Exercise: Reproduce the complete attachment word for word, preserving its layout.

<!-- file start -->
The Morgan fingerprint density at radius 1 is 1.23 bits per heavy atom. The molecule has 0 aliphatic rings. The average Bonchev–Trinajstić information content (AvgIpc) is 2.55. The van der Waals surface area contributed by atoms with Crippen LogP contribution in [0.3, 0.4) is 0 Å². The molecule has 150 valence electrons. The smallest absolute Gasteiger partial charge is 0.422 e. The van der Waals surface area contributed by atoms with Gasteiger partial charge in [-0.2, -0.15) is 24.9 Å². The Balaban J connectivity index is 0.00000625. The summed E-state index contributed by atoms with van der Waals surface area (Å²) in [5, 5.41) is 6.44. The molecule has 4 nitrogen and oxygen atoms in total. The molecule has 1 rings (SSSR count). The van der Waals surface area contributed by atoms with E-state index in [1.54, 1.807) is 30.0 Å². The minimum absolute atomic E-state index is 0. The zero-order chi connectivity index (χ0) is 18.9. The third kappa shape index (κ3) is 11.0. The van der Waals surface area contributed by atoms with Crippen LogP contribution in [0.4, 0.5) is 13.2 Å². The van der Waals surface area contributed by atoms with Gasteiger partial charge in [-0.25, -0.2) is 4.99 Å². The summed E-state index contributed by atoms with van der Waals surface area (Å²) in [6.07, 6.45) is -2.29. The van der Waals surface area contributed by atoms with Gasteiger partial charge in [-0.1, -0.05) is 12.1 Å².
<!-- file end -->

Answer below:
The Morgan fingerprint density at radius 1 is 1.23 bits per heavy atom. The molecule has 0 aliphatic rings. The average Bonchev–Trinajstić information content (AvgIpc) is 2.55. The van der Waals surface area contributed by atoms with Crippen LogP contribution in [0.3, 0.4) is 0 Å². The molecule has 150 valence electrons. The smallest absolute Gasteiger partial charge is 0.422 e. The van der Waals surface area contributed by atoms with Gasteiger partial charge in [-0.2, -0.15) is 24.9 Å². The Balaban J connectivity index is 0.00000625. The summed E-state index contributed by atoms with van der Waals surface area (Å²) in [5, 5.41) is 6.44. The molecule has 4 nitrogen and oxygen atoms in total. The molecule has 1 rings (SSSR count). The van der Waals surface area contributed by atoms with E-state index in [1.54, 1.807) is 30.0 Å². The minimum absolute atomic E-state index is 0. The zero-order chi connectivity index (χ0) is 18.9. The third kappa shape index (κ3) is 11.0. The van der Waals surface area contributed by atoms with Crippen LogP contribution in [0.4, 0.5) is 13.2 Å². The van der Waals surface area contributed by atoms with Gasteiger partial charge in [-0.25, -0.2) is 4.99 Å². The summed E-state index contributed by atoms with van der Waals surface area (Å²) in [6.07, 6.45) is -2.29. The van der Waals surface area contributed by atoms with Gasteiger partial charge in [-0.1, -0.05) is 12.1 Å².